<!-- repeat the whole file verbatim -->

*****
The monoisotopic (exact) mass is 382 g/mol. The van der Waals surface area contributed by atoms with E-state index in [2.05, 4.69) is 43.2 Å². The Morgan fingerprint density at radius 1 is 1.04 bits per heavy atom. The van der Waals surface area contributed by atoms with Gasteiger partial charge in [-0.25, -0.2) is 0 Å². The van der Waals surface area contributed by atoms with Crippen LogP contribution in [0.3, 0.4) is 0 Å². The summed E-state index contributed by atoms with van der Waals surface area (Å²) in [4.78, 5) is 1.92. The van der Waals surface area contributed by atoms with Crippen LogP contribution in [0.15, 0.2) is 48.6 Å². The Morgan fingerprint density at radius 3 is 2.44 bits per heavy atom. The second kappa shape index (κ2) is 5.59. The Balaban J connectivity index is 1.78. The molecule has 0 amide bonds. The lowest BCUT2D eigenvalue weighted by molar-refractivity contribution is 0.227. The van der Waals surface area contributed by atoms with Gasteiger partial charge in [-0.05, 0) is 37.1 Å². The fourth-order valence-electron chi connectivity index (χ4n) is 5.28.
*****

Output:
The monoisotopic (exact) mass is 382 g/mol. The van der Waals surface area contributed by atoms with E-state index in [2.05, 4.69) is 43.2 Å². The Morgan fingerprint density at radius 1 is 1.04 bits per heavy atom. The van der Waals surface area contributed by atoms with Gasteiger partial charge in [-0.25, -0.2) is 0 Å². The van der Waals surface area contributed by atoms with Crippen LogP contribution in [0.3, 0.4) is 0 Å². The summed E-state index contributed by atoms with van der Waals surface area (Å²) in [4.78, 5) is 1.92. The van der Waals surface area contributed by atoms with Crippen LogP contribution in [0.15, 0.2) is 48.6 Å². The Morgan fingerprint density at radius 3 is 2.44 bits per heavy atom. The second kappa shape index (κ2) is 5.59. The Balaban J connectivity index is 1.78. The molecule has 0 amide bonds. The lowest BCUT2D eigenvalue weighted by molar-refractivity contribution is 0.227. The van der Waals surface area contributed by atoms with Gasteiger partial charge in [-0.05, 0) is 37.1 Å². The fourth-order valence-electron chi connectivity index (χ4n) is 5.28.